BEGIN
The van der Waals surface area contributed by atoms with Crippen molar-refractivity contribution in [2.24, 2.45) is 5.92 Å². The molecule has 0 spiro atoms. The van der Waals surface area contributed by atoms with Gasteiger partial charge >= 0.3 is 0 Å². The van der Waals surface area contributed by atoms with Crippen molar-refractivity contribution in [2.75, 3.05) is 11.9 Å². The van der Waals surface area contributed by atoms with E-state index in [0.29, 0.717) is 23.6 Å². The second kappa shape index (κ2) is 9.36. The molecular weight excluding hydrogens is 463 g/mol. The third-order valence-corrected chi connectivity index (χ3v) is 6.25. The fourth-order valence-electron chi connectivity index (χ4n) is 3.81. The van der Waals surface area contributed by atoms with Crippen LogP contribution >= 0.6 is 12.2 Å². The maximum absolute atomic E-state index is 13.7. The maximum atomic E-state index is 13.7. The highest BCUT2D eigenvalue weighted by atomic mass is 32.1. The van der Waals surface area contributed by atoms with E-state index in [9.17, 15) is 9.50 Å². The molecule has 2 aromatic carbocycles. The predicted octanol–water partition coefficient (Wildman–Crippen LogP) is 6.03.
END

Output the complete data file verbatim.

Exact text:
The van der Waals surface area contributed by atoms with Crippen molar-refractivity contribution in [2.24, 2.45) is 5.92 Å². The molecule has 0 spiro atoms. The van der Waals surface area contributed by atoms with Gasteiger partial charge >= 0.3 is 0 Å². The van der Waals surface area contributed by atoms with Crippen molar-refractivity contribution in [2.75, 3.05) is 11.9 Å². The van der Waals surface area contributed by atoms with E-state index in [0.29, 0.717) is 23.6 Å². The second kappa shape index (κ2) is 9.36. The molecular weight excluding hydrogens is 463 g/mol. The third-order valence-corrected chi connectivity index (χ3v) is 6.25. The fourth-order valence-electron chi connectivity index (χ4n) is 3.81. The van der Waals surface area contributed by atoms with Crippen LogP contribution >= 0.6 is 12.2 Å². The maximum absolute atomic E-state index is 13.7. The maximum atomic E-state index is 13.7. The highest BCUT2D eigenvalue weighted by atomic mass is 32.1. The van der Waals surface area contributed by atoms with E-state index in [9.17, 15) is 9.50 Å². The molecule has 2 aromatic carbocycles. The predicted octanol–water partition coefficient (Wildman–Crippen LogP) is 6.03.